The IDF will permit the export of furniture, textiles and iron from the Gaza Strip for sale in Israel the first time since 2007, an NGO said Monday.

The Coordinator for Government Activities in the Territories — the Defense Ministry unit responsible for civil affairs in the West Bank and Gaza — proposed the move in an effort to improve the economy of the Palestinian enclave and raise the employment rate, Israel Radio reported.

It is slated to go into effect October 7.

Gisha, an NGO advocating freedom of movement for Palestinians, said in a statement that while the Gaza furniture industry has “tremendous potential for growth,” Israel’s limitations on the import of wood beams larger than one centimeter in width stifles production.

Earlier this year COGAT restricted the import of wood to the Gaza Strip after officials said it was being used to reinforce terror tunnels.

Hamas’s military wing recently raiding a large number of carpentry shops and woodworking factories throughout the Gaza Strip and confiscated enormous quantities of lumber, apparently to shore up tunnel building efforts, Palestinian sources said.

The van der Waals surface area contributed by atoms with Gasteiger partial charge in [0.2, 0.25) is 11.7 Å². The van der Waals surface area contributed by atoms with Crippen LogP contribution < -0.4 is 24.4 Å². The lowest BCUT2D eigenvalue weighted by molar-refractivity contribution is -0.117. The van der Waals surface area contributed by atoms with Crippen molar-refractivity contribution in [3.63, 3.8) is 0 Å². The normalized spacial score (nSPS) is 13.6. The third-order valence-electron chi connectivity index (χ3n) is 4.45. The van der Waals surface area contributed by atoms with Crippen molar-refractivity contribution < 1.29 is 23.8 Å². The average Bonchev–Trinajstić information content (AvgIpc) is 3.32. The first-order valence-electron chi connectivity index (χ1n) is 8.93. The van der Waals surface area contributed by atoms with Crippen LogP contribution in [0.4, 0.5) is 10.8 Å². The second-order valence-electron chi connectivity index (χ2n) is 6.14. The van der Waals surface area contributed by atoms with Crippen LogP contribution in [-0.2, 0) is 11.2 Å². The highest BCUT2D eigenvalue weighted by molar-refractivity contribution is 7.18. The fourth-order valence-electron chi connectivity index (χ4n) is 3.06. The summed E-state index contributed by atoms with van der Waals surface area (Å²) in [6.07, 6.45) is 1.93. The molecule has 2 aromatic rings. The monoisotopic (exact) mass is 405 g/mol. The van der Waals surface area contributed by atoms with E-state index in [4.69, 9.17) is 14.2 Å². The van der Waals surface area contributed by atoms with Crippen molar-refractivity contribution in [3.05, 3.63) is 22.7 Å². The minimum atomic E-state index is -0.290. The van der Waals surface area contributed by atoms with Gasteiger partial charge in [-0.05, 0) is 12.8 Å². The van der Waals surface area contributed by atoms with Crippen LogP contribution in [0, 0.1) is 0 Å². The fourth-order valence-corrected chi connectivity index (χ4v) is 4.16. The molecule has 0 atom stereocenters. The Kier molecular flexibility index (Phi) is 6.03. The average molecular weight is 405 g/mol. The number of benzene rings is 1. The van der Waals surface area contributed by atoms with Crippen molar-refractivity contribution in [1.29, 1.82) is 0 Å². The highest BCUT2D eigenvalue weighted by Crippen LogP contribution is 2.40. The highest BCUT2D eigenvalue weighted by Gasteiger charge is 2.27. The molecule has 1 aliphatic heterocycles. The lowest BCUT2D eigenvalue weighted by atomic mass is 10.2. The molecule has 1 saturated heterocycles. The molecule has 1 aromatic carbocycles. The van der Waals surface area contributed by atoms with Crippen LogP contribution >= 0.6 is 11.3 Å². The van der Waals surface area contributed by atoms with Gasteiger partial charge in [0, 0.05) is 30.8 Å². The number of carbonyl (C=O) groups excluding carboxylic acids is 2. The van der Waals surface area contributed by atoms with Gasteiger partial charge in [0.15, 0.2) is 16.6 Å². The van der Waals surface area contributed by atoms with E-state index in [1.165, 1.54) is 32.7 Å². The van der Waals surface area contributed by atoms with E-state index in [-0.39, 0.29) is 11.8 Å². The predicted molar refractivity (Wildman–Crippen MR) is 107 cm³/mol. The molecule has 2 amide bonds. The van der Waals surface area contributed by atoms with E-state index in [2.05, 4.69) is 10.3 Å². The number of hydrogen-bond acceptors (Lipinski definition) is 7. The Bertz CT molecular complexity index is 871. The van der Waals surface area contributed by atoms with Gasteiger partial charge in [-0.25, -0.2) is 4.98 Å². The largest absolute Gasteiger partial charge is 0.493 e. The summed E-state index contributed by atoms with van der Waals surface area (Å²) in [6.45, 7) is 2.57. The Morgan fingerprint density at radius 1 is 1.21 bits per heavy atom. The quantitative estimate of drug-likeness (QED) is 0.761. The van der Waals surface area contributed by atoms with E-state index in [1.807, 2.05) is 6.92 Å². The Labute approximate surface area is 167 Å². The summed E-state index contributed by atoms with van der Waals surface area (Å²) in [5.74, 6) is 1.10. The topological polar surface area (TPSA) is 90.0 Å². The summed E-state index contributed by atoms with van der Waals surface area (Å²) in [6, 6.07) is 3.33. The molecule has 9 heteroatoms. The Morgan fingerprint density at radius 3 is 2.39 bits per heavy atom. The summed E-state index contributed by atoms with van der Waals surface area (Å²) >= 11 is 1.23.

Hamas is suffering from a shortage of basic tunnel-building materials such as wood, which is used to line the inside of its tunnels. The seizure was apparently intended to replenish the organization’s supply.

Gisha said that while Gazan industries are eager to break into the Israeli market, which is a “mutually beneficial, shared interest,” until they’re allowed raw materials “limited moves like this one… [to] improve Gaza’s economy sound more like a pipe dream.”

In March of this year, Israeli authorities allowed the import of Gaza produce for the first time since Hamas seized control of the territory in 2007.

Some 27 tons of tomatoes and five tons of eggplants were cleared to leave Gaza for Israel, Palestinian officials and Gaza merchants said in March.